U.S. and Canadian rescue officials want someone to take responsibility for the annual St. Clair River tubing event that drew international attention last summer when 1,500 Americans illegally washed onto Canadian shores.
The popular Port Huron Float Down is an unsanctioned leisurely event, during which people float down the river on rafts, inner tubes or whatever device they may have, starting from Port Huron, Mich., just across from Sarnia, Ont.
Last year, the party was interrupted when high winds blew most floaters to various points along the Canadian shoreline, spurring a massive rescue from Sarnia and provincial police officers, Canada Border Service Agency and both the U.S. and Canadian coast guards.
“We would like somebody to take responsibility for the event and the organization to accept liability for it,” said Mike Brown, search and rescue program officer for Canadian Coast Guard.
Because the float down made news headlines around the world, rescue officials expect more people to show up for the event, which takes place every third Sunday in August.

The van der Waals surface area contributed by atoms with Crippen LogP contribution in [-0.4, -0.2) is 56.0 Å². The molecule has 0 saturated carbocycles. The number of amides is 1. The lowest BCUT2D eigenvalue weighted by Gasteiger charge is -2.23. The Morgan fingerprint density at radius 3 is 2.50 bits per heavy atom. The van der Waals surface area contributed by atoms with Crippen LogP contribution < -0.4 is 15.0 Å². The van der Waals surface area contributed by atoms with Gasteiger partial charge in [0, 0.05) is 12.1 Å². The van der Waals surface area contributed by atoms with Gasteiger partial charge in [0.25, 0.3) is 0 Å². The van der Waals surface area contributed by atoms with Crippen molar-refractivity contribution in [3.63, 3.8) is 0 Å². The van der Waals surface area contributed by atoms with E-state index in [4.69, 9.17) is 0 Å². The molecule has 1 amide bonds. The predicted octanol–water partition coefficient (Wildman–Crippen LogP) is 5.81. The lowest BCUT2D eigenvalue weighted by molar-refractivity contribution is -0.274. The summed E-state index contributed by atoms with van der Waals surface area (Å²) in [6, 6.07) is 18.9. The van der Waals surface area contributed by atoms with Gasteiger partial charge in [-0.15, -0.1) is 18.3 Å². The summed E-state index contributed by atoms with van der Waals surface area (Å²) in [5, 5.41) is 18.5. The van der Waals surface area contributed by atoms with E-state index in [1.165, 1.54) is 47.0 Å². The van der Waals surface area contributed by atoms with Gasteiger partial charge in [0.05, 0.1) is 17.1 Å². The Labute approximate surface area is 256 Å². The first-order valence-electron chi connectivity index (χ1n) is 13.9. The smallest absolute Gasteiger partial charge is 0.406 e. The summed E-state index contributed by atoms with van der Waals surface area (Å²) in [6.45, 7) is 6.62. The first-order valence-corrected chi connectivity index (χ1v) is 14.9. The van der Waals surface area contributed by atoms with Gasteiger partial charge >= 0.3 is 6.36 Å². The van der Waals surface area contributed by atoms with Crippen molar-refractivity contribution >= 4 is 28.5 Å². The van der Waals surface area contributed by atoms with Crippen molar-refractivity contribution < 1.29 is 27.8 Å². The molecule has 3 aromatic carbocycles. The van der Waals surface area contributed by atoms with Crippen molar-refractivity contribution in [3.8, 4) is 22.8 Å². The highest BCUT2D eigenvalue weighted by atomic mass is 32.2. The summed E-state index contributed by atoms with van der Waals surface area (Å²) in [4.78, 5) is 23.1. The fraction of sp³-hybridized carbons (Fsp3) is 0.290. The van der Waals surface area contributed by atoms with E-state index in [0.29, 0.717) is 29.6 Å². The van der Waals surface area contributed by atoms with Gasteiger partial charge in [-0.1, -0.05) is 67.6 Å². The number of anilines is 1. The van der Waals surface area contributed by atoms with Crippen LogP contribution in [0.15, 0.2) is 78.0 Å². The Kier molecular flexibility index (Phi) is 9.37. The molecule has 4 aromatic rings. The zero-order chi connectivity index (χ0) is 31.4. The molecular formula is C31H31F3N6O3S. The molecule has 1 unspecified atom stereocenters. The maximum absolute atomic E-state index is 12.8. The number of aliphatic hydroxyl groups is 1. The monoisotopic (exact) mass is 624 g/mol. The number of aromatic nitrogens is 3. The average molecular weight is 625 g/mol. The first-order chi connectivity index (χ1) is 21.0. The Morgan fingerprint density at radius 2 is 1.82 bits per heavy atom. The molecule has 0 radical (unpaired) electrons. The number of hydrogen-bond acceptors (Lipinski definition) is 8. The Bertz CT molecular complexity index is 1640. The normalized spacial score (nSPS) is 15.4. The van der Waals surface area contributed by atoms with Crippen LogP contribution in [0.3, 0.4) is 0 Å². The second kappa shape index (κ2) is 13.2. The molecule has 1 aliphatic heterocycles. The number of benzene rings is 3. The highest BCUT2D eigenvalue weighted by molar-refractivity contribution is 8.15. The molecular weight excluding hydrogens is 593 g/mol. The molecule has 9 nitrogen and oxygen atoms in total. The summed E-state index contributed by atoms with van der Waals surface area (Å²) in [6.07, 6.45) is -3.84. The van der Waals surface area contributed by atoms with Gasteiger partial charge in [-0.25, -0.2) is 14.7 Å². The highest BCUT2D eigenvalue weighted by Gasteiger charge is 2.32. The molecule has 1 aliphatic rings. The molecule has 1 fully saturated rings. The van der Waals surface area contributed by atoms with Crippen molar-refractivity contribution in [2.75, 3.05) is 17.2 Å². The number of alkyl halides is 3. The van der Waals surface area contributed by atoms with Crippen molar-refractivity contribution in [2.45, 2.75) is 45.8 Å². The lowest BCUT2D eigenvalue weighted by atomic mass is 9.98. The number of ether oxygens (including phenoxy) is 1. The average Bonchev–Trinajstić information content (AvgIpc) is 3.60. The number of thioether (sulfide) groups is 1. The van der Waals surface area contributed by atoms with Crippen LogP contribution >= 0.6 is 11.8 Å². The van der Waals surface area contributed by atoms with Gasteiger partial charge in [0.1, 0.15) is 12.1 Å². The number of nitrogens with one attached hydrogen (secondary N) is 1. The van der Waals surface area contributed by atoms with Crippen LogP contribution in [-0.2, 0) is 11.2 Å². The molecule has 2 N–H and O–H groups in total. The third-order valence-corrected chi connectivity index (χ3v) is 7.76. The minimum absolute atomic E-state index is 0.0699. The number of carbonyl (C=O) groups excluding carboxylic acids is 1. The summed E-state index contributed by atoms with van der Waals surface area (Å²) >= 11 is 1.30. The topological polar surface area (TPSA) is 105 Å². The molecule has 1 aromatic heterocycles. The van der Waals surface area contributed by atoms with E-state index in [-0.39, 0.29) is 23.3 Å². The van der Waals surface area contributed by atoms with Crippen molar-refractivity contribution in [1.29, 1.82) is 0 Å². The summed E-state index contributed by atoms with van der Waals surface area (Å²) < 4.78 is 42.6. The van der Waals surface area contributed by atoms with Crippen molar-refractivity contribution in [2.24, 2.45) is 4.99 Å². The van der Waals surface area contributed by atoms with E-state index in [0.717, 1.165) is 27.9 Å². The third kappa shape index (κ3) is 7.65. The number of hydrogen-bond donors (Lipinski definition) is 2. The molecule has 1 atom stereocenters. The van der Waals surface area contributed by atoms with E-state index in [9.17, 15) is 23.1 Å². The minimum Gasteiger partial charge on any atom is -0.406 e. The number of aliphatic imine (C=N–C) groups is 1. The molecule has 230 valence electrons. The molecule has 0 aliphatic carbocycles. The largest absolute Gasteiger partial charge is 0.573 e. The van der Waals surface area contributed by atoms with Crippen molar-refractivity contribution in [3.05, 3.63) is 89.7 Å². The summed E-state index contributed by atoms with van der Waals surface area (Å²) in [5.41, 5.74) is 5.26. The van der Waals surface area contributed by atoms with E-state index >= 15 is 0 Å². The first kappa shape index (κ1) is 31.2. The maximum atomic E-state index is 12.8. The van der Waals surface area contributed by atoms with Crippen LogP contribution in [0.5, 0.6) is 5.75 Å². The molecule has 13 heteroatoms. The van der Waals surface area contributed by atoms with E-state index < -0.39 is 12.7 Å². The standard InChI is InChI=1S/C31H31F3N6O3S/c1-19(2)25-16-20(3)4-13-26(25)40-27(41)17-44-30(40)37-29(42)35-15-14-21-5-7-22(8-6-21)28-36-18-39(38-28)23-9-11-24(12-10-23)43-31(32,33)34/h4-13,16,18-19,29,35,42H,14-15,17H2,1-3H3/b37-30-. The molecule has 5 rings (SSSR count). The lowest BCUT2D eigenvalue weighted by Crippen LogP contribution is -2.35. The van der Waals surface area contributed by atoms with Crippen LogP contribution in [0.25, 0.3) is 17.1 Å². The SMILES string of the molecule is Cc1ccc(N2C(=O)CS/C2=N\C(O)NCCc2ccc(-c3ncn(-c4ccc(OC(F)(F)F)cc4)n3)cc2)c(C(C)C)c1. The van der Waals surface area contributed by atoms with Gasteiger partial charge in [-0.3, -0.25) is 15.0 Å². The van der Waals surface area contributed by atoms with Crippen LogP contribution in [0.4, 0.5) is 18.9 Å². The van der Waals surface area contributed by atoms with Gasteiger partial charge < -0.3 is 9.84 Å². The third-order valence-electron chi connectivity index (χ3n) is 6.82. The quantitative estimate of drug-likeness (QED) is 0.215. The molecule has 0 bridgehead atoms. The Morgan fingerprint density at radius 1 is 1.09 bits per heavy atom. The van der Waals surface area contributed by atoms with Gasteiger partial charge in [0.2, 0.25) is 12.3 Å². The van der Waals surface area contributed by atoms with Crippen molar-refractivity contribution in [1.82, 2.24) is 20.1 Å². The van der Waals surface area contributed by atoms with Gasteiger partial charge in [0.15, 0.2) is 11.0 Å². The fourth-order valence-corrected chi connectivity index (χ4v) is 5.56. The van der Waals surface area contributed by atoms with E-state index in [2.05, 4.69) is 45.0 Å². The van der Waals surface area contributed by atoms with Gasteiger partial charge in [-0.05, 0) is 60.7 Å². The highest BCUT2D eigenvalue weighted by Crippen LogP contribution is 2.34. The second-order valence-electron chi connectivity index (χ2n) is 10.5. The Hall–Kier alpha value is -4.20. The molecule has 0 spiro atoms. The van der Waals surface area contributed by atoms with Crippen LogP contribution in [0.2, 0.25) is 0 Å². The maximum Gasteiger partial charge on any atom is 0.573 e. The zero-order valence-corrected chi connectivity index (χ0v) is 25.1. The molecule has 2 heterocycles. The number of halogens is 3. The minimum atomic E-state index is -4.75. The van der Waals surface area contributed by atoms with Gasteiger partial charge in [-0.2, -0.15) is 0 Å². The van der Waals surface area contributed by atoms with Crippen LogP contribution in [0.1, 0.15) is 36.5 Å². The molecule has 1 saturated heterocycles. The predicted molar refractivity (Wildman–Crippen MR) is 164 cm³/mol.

Coast guards on both sides of the border already deploy resources for the float down. This year, they plan to boost those.
“I anticipate we’ll need more than we had last year,” Brown said. “With that comes more co-ordinating resources, more resources and making sure we do that in an effective and efficient way.”
The U.S. Coast Guard has been trying to get someone to take responsibility for the float down, which has been a long-standing issue.
A website for the unofficial event outlines how the float down works — and the risks involved — while providing a list of safety tips, but no one has ever taken ownership of the event.
“We have to bring in a ship and a lot of personnel to respond to the event and same on the U.S. side,” Brown said.
Sarnia Mayor Mike Bradley wants to see the event sanctioned as well. He saw the float down go awry from the window of his downtown condo, before heading down to see the rescue up close.
“There were people being taken from the river in very bad shape — from the cold and from alcohol — and it could have been a much more difficult situation if they’d been in the river much longer,” he said.
Bradley also praised the Americans who donated cash to an online fundraising campaign that collected more than $8,000 for the city, matching the estimated cost of Sarnia’s rescue efforts.
In the end, the city donated the money to two rescue groups, including the Canadian Red Cross.
“It was such a kind gesture,” Bradley said. “When the money was donated, we wanted it to go to some causes that would help other people in emergency situations and the Red Cross was the natural to support.”